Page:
Rotational Equilibrium and Center of Gravity

Physics: Principles with Applications

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Rotational Equilibrium and Center of Gravity Colt Swayze November 4, 2009
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Results/Analysis : In section B, we applied set locations and masses on a balanced disk in order to calculate its center of gravity. The disk was oriented by an x/y coordinate system plotted on its surface with holes drilled in it on a one inch scale. What we found after experimentation was that the torque created on the positive coordinates is added to the torque created on the negative coordinates, the results will be very close to zero when correctly balanced. In part 5 of my experiment the total combined torque on the x-axis equaled 25.75 and 5.09 on the y-axis. These values were all that remained after about 1615 x-axis torque and 1410 y-axis torque.
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Unformatted text preview: The comparison is less than marginable. Also, the accuracy of our measurements can be proved by our results to part 6. By calculating the location where 200gm needed to placed to balance the system, we found the location to be (0.21in,-2.44in). When we placed the mass on the disk and moved it around until the system was perfectly level, we found this to be (0.22in,-2.44in). For our x-axis placement, we were off by 4.8% and on the y-axis we were in precisely the correct location. The equations at the top of my calculations section were proved to be spot on with the calculation of the center of gravity....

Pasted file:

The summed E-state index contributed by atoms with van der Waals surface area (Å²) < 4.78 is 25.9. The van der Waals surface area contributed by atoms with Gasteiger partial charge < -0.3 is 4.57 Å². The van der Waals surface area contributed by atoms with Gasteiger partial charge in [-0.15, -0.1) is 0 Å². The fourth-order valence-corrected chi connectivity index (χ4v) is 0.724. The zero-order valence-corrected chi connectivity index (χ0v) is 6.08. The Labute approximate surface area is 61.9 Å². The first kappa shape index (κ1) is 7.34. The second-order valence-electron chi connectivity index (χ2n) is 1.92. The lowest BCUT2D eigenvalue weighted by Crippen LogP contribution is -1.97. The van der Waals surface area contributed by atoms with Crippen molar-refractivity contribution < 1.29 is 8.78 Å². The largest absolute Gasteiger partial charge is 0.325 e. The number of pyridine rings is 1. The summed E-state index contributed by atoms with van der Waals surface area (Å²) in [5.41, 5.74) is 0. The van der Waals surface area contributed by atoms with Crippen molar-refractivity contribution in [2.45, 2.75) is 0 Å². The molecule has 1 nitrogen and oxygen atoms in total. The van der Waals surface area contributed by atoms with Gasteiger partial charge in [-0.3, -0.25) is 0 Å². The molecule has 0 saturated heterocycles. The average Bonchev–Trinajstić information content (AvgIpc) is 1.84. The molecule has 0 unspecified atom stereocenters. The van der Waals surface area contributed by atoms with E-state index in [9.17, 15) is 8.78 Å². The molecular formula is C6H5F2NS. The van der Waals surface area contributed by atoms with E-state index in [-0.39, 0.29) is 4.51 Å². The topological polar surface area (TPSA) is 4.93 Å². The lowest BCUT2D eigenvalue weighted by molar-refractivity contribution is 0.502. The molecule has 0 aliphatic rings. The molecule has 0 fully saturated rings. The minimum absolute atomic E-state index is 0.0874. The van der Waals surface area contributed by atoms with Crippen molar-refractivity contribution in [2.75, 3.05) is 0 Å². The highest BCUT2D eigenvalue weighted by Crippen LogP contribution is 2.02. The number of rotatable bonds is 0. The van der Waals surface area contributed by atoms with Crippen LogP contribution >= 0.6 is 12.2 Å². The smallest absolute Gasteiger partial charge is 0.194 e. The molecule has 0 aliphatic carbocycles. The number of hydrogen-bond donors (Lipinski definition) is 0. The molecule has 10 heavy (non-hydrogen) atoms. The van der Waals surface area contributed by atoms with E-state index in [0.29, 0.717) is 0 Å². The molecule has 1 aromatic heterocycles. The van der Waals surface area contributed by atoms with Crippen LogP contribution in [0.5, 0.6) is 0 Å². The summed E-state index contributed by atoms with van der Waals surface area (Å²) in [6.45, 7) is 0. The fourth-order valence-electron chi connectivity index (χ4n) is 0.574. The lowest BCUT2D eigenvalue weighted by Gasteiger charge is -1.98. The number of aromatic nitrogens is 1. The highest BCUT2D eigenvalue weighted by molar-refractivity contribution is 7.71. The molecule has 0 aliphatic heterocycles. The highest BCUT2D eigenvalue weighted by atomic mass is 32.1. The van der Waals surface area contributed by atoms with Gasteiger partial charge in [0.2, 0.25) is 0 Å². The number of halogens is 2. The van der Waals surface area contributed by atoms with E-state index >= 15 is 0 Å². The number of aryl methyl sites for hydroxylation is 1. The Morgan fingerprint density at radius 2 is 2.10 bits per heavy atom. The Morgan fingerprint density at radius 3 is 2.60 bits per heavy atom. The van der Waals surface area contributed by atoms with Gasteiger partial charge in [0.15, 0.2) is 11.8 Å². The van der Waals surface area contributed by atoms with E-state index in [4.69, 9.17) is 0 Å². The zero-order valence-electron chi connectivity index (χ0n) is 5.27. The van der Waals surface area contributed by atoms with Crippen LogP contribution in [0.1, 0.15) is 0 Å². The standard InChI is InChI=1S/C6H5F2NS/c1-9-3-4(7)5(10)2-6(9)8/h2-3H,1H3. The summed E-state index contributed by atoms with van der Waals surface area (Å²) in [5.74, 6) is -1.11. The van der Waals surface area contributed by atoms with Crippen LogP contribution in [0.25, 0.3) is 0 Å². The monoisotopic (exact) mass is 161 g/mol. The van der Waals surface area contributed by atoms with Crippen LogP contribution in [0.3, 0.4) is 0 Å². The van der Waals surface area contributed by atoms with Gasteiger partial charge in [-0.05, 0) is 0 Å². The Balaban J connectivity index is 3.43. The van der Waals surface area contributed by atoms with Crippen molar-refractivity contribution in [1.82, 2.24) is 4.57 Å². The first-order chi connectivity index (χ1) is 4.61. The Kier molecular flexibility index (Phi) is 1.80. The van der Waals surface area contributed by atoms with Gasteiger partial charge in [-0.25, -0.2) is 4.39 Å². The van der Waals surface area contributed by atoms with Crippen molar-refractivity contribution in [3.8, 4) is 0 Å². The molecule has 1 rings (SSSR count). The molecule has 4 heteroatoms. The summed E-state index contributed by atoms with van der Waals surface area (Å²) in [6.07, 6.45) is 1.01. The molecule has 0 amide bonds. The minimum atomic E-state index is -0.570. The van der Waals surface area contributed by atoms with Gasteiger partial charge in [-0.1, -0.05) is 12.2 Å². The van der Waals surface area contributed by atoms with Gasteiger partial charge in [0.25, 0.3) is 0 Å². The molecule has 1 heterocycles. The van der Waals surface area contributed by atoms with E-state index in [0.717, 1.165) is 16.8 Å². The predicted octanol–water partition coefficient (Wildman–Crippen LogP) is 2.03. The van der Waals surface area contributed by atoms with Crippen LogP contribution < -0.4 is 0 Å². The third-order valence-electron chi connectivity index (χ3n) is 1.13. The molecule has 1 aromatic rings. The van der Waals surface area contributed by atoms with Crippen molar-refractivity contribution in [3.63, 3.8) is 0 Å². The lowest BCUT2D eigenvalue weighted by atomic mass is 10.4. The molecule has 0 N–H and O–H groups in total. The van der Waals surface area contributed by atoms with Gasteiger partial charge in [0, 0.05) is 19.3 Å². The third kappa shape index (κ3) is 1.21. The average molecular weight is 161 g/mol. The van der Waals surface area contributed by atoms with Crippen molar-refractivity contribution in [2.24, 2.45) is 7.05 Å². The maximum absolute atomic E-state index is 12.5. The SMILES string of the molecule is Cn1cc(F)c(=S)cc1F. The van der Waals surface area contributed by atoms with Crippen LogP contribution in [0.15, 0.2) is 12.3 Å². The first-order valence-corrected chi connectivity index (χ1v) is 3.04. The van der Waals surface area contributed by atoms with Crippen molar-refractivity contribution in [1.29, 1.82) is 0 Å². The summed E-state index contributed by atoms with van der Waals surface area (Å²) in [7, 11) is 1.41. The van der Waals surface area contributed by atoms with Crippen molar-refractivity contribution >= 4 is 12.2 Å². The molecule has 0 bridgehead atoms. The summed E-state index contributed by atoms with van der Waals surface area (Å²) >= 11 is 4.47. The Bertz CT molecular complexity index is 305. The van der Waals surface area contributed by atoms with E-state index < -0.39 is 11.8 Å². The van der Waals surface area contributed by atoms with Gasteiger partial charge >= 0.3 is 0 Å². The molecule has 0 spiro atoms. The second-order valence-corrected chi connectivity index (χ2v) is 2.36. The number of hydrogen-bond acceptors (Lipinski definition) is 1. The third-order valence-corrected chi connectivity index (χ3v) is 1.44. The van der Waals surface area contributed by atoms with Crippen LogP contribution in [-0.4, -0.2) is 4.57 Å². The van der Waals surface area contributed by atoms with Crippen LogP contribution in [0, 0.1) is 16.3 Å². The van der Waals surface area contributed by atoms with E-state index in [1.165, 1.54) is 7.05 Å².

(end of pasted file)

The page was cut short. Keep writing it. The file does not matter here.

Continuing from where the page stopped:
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This note was uploaded on 04/21/2010 for the course PHYS 1004 taught by Professor Dr.good during the Spring '09 term at Ouachita Baptist.

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Rotational Equilibrium and Center of Gravity - The...

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